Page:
BEFORE HEADING OUT THIS MORNING, we each hit “Start” on our GPS watches at the TJ Corral Trailhead near the end of NM 15. “It’s one of the wildernesses where you better know where you’re going,” says U.S. Forest Service ranger Henry Provencio. “That trail may not be there, and there may not be a sign.”

In the Gila Wilderness, visitors truly experience nature uninterrupted, says Provencio, pointing back to the mid-1800s, when Apache leaders Geronimo and Victorio defended this area. “This place looks largely like it did when those folks were here,” he says.

This region has remained unspoiled over the past century partly thanks to low visitor numbers but also due to careful management of its interconnected systems. Native species like elk, Mexican gray wolf, and the endemic Gila trout can be spotted today because biologists have worked to undo the effects of previous practices—including the introduction of nonnative trout for sport fishing and the eradication of wolves by ranchers and the federal government. Over time, it has become clear that the best management tactic is to leave a wild place alone.

At first, we climbed a mellow hill through a grassy ridge dotted with juniper, some apparently charred. None of us could remember exactly when this area last saw fire. Without human intervention, floods or fires that some might label natural disasters simply get characterized as normal—events expected to occur in a Southwest landscape. “These systems are functioning as intended, without interruption from man,” Provencio says. “Today, we’re in the largest landscape where fire is playing its natural role.”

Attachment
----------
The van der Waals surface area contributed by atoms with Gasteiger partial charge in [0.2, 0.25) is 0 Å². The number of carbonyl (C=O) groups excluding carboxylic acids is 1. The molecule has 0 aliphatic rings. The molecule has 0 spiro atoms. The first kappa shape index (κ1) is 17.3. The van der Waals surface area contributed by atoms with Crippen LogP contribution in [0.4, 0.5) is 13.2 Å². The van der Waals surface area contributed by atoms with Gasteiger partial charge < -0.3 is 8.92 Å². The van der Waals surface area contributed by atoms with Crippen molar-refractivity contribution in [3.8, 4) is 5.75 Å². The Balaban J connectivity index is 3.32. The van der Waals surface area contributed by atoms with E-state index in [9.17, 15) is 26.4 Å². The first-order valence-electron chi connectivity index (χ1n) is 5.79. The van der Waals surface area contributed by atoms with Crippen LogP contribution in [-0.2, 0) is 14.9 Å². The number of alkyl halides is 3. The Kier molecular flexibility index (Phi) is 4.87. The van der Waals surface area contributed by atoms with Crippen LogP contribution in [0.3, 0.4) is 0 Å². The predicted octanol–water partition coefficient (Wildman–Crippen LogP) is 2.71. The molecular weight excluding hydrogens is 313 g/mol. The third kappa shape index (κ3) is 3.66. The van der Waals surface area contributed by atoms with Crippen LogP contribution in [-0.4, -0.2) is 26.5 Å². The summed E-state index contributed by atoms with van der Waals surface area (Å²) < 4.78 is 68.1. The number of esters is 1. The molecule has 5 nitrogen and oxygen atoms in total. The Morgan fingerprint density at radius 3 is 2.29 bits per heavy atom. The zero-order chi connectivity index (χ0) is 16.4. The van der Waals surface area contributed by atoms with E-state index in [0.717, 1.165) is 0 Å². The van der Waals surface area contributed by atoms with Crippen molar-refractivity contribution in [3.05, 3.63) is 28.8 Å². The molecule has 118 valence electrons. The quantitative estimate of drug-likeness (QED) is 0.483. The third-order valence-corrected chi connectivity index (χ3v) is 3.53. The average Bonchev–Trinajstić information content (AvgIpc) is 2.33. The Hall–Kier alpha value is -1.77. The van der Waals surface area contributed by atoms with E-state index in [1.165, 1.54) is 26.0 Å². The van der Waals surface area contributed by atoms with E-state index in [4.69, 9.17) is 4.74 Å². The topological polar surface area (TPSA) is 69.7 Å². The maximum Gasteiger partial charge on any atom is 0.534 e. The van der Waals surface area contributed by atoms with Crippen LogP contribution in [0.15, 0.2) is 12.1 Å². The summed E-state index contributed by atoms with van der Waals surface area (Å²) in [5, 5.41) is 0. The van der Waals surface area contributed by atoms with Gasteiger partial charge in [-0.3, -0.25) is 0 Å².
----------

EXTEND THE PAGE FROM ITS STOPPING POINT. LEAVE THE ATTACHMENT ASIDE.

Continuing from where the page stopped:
A majestic view of clouds, peaks, and valleys unfolds at Hillsboro Peak lookout, in the Gila National Forest.

As the cliffs of Little Bear Canyon closed in around us, my gaze narrowed, too. I noticed a large chunk of quartz nestled in the sand. Watercress sprouted a vibrant green in the trickle below. A bed of oak leaves flowed into the curve of our path, then a tree trunk with obvious signs of past strangulation: indented rings around its circumference. I stepped off the trail. Lower down and partially hidden behind the branches of a smaller shrub was a rusty twist of wire cut three inches from the trunk.

“This must date back to before the wilderness designation,” I guessed.

Koenig shook his head. “Not necessarily.”

Hemphill recalled that fences sometimes get installed in box canyons to keep out cattle.

At first, ranching was considered compatible with wilderness preservation. But as Leopold’s view developed, he spoke of humans’ continual battle against nature’s forces, identifying Southwest creeks and rivers that had been affected by erosion and flooding after the onset of agriculture and the timber industry.

Three manmade lakes in Gila National Forest are all stocked with rainbow trout the in fall, winter, and spring.

In May 1924, Leopold’s “Pioneers and Gullies” was published in Sunset Magazine. The first step in watershed conservation, he wrote then, is to maintain grass cover on the range. The next, reduce the grazing out of willows. “In the Southwest, there has been a striking coincidence between the inception of erosion and the eating out of the native willows by stock,” he argued. “Therefore, many bottoms will have to be fenced and merely lightly grazed as reserve pastures, and the willows artificially restored.  Riprapping with woven wire fencing strung parallel with the bank on green spring-set cottonwood posts, which grow and form trees, is a cheap and good method.”

With no way of confirming whether this tree was involved in the exclusion of cows or replacement of native willows—or neither—I shrugged and continued toward the Middle Fork.